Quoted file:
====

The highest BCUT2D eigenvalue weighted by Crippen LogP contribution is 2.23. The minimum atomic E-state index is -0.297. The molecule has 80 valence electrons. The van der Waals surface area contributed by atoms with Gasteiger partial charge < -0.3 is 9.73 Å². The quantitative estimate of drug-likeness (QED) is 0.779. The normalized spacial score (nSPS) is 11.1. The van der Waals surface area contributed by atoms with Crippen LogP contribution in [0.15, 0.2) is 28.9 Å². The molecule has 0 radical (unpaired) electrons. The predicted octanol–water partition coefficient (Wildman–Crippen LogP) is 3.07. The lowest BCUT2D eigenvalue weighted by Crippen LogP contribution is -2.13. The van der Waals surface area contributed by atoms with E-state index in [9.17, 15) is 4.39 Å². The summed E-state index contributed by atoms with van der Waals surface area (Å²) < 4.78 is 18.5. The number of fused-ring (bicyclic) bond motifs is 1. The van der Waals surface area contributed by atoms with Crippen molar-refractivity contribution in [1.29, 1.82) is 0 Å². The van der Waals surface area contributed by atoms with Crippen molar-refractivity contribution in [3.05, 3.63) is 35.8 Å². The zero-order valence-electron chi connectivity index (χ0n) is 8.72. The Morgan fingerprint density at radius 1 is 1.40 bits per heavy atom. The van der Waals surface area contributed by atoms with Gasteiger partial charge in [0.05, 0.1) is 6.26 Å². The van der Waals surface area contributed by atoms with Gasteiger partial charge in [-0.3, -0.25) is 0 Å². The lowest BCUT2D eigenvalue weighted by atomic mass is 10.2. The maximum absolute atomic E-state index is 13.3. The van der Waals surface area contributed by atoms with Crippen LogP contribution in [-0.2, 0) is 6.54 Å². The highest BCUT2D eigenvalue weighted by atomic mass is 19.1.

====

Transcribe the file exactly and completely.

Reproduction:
The highest BCUT2D eigenvalue weighted by Crippen LogP contribution is 2.23. The minimum atomic E-state index is -0.297. The molecule has 80 valence electrons. The van der Waals surface area contributed by atoms with Gasteiger partial charge < -0.3 is 9.73 Å². The quantitative estimate of drug-likeness (QED) is 0.779. The normalized spacial score (nSPS) is 11.1. The van der Waals surface area contributed by atoms with Crippen LogP contribution in [0.15, 0.2) is 28.9 Å². The molecule has 0 radical (unpaired) electrons. The predicted octanol–water partition coefficient (Wildman–Crippen LogP) is 3.07. The lowest BCUT2D eigenvalue weighted by Crippen LogP contribution is -2.13. The van der Waals surface area contributed by atoms with E-state index in [9.17, 15) is 4.39 Å². The summed E-state index contributed by atoms with van der Waals surface area (Å²) < 4.78 is 18.5. The number of fused-ring (bicyclic) bond motifs is 1. The van der Waals surface area contributed by atoms with Crippen molar-refractivity contribution in [1.29, 1.82) is 0 Å². The van der Waals surface area contributed by atoms with Crippen molar-refractivity contribution in [3.05, 3.63) is 35.8 Å². The zero-order valence-electron chi connectivity index (χ0n) is 8.72. The Morgan fingerprint density at radius 1 is 1.40 bits per heavy atom. The van der Waals surface area contributed by atoms with Gasteiger partial charge in [0.05, 0.1) is 6.26 Å². The van der Waals surface area contributed by atoms with Gasteiger partial charge in [-0.3, -0.25) is 0 Å². The lowest BCUT2D eigenvalue weighted by atomic mass is 10.2. The maximum absolute atomic E-state index is 13.3. The van der Waals surface area contributed by atoms with Crippen LogP contribution in [-0.2, 0) is 6.54 Å². The highest BCUT2D eigenvalue weighted by atomic mass is 19.1.